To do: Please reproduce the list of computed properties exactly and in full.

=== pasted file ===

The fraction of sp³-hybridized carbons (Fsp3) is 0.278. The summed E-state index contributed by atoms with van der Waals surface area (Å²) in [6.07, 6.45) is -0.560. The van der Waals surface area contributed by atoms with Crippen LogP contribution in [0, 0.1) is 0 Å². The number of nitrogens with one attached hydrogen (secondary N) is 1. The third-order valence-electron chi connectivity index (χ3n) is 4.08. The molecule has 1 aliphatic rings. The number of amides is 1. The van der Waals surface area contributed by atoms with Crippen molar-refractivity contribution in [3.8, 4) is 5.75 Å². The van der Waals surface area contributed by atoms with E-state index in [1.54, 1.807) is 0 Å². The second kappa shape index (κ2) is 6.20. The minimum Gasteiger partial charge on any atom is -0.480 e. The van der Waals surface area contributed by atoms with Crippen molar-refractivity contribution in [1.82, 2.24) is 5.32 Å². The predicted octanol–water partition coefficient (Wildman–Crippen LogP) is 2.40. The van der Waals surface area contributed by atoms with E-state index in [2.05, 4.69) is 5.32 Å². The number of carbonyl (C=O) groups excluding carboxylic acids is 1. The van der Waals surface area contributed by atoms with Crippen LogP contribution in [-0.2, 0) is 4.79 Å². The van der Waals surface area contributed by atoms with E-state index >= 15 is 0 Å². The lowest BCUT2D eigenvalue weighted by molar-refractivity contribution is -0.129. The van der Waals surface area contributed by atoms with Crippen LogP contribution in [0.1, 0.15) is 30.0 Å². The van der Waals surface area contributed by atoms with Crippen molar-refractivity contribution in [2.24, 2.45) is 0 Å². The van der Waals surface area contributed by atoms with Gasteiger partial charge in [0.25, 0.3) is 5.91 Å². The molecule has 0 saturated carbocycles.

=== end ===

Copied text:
The fraction of sp³-hybridized carbons (Fsp3) is 0.278. The summed E-state index contributed by atoms with van der Waals surface area (Å²) in [6.07, 6.45) is -0.560. The van der Waals surface area contributed by atoms with Crippen LogP contribution in [0, 0.1) is 0 Å². The number of nitrogens with one attached hydrogen (secondary N) is 1. The third-order valence-electron chi connectivity index (χ3n) is 4.08. The molecule has 1 aliphatic rings. The number of amides is 1. The van der Waals surface area contributed by atoms with Crippen molar-refractivity contribution in [3.8, 4) is 5.75 Å². The van der Waals surface area contributed by atoms with E-state index in [1.54, 1.807) is 0 Å². The second kappa shape index (κ2) is 6.20. The minimum Gasteiger partial charge on any atom is -0.480 e. The van der Waals surface area contributed by atoms with Crippen molar-refractivity contribution in [1.82, 2.24) is 5.32 Å². The predicted octanol–water partition coefficient (Wildman–Crippen LogP) is 2.40. The van der Waals surface area contributed by atoms with E-state index in [2.05, 4.69) is 5.32 Å². The number of carbonyl (C=O) groups excluding carboxylic acids is 1. The van der Waals surface area contributed by atoms with Crippen LogP contribution in [-0.2, 0) is 4.79 Å². The van der Waals surface area contributed by atoms with E-state index >= 15 is 0 Å². The lowest BCUT2D eigenvalue weighted by molar-refractivity contribution is -0.129. The van der Waals surface area contributed by atoms with Crippen LogP contribution in [0.1, 0.15) is 30.0 Å². The van der Waals surface area contributed by atoms with Crippen molar-refractivity contribution in [2.24, 2.45) is 0 Å². The van der Waals surface area contributed by atoms with Gasteiger partial charge in [0.25, 0.3) is 5.91 Å². The molecule has 0 saturated carbocycles.